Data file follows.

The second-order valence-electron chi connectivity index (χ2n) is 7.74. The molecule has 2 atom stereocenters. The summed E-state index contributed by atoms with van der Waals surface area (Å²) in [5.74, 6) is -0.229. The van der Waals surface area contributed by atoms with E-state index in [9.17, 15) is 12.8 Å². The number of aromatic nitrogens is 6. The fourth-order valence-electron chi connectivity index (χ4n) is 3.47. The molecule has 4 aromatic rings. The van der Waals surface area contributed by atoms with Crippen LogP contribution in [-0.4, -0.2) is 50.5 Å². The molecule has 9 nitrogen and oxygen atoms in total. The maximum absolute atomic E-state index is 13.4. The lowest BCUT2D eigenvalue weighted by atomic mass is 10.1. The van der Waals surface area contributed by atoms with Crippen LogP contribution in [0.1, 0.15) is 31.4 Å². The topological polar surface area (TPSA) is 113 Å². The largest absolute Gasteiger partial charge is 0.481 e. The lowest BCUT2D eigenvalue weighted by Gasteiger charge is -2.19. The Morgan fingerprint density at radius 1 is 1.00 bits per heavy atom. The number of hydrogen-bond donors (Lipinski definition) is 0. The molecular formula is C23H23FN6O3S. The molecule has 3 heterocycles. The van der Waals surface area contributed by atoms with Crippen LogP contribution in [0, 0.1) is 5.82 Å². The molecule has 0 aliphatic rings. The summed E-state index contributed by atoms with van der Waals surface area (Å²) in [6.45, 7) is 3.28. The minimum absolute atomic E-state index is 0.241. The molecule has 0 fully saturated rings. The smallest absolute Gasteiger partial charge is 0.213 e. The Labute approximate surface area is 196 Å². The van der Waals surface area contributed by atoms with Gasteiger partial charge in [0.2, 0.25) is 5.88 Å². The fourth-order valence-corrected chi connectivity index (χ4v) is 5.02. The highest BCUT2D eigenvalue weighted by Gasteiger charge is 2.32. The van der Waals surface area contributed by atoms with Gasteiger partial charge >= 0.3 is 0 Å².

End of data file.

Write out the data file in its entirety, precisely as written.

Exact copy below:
The second-order valence-electron chi connectivity index (χ2n) is 7.74. The molecule has 2 atom stereocenters. The summed E-state index contributed by atoms with van der Waals surface area (Å²) in [5.74, 6) is -0.229. The van der Waals surface area contributed by atoms with E-state index in [9.17, 15) is 12.8 Å². The number of aromatic nitrogens is 6. The fourth-order valence-electron chi connectivity index (χ4n) is 3.47. The molecule has 4 aromatic rings. The van der Waals surface area contributed by atoms with Crippen LogP contribution in [-0.4, -0.2) is 50.5 Å². The molecule has 9 nitrogen and oxygen atoms in total. The maximum absolute atomic E-state index is 13.4. The lowest BCUT2D eigenvalue weighted by atomic mass is 10.1. The van der Waals surface area contributed by atoms with Crippen LogP contribution in [0.1, 0.15) is 31.4 Å². The topological polar surface area (TPSA) is 113 Å². The largest absolute Gasteiger partial charge is 0.481 e. The lowest BCUT2D eigenvalue weighted by Gasteiger charge is -2.19. The Morgan fingerprint density at radius 1 is 1.00 bits per heavy atom. The number of hydrogen-bond donors (Lipinski definition) is 0. The molecular formula is C23H23FN6O3S. The molecule has 3 heterocycles. The van der Waals surface area contributed by atoms with Crippen LogP contribution in [0, 0.1) is 5.82 Å². The molecule has 0 aliphatic rings. The summed E-state index contributed by atoms with van der Waals surface area (Å²) in [6.45, 7) is 3.28. The minimum absolute atomic E-state index is 0.241. The molecule has 0 fully saturated rings. The smallest absolute Gasteiger partial charge is 0.213 e. The Labute approximate surface area is 196 Å². The van der Waals surface area contributed by atoms with Gasteiger partial charge in [0.2, 0.25) is 5.88 Å². The fourth-order valence-corrected chi connectivity index (χ4v) is 5.02. The highest BCUT2D eigenvalue weighted by Gasteiger charge is 2.32. The van der Waals surface area contributed by atoms with Gasteiger partial charge >= 0.3 is 0 Å².